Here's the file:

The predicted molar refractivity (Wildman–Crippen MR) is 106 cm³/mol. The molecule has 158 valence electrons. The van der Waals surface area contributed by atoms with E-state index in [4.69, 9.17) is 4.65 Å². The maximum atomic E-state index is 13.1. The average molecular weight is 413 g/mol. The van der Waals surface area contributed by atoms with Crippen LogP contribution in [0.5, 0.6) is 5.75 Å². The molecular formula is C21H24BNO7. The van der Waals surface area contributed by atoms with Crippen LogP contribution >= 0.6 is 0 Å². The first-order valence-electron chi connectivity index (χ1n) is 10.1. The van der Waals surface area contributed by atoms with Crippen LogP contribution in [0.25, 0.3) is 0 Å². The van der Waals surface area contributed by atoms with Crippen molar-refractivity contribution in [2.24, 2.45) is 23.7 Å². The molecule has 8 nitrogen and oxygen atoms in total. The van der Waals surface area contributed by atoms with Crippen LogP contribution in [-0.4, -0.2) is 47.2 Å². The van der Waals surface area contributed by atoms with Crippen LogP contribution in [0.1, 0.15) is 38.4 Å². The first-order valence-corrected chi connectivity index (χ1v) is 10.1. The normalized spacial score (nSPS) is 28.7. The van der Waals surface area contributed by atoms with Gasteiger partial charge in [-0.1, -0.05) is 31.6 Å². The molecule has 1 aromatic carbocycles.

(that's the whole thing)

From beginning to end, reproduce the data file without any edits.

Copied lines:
The predicted molar refractivity (Wildman–Crippen MR) is 106 cm³/mol. The molecule has 158 valence electrons. The van der Waals surface area contributed by atoms with E-state index in [4.69, 9.17) is 4.65 Å². The maximum atomic E-state index is 13.1. The average molecular weight is 413 g/mol. The van der Waals surface area contributed by atoms with Crippen LogP contribution in [0.5, 0.6) is 5.75 Å². The molecular formula is C21H24BNO7. The van der Waals surface area contributed by atoms with Crippen LogP contribution >= 0.6 is 0 Å². The first-order valence-electron chi connectivity index (χ1n) is 10.1. The van der Waals surface area contributed by atoms with Crippen LogP contribution in [0.25, 0.3) is 0 Å². The van der Waals surface area contributed by atoms with Crippen molar-refractivity contribution in [2.24, 2.45) is 23.7 Å². The molecule has 8 nitrogen and oxygen atoms in total. The van der Waals surface area contributed by atoms with Crippen LogP contribution in [-0.4, -0.2) is 47.2 Å². The van der Waals surface area contributed by atoms with Crippen LogP contribution in [0.1, 0.15) is 38.4 Å². The first-order valence-corrected chi connectivity index (χ1v) is 10.1. The normalized spacial score (nSPS) is 28.7. The van der Waals surface area contributed by atoms with Gasteiger partial charge in [-0.1, -0.05) is 31.6 Å². The molecule has 1 aromatic carbocycles.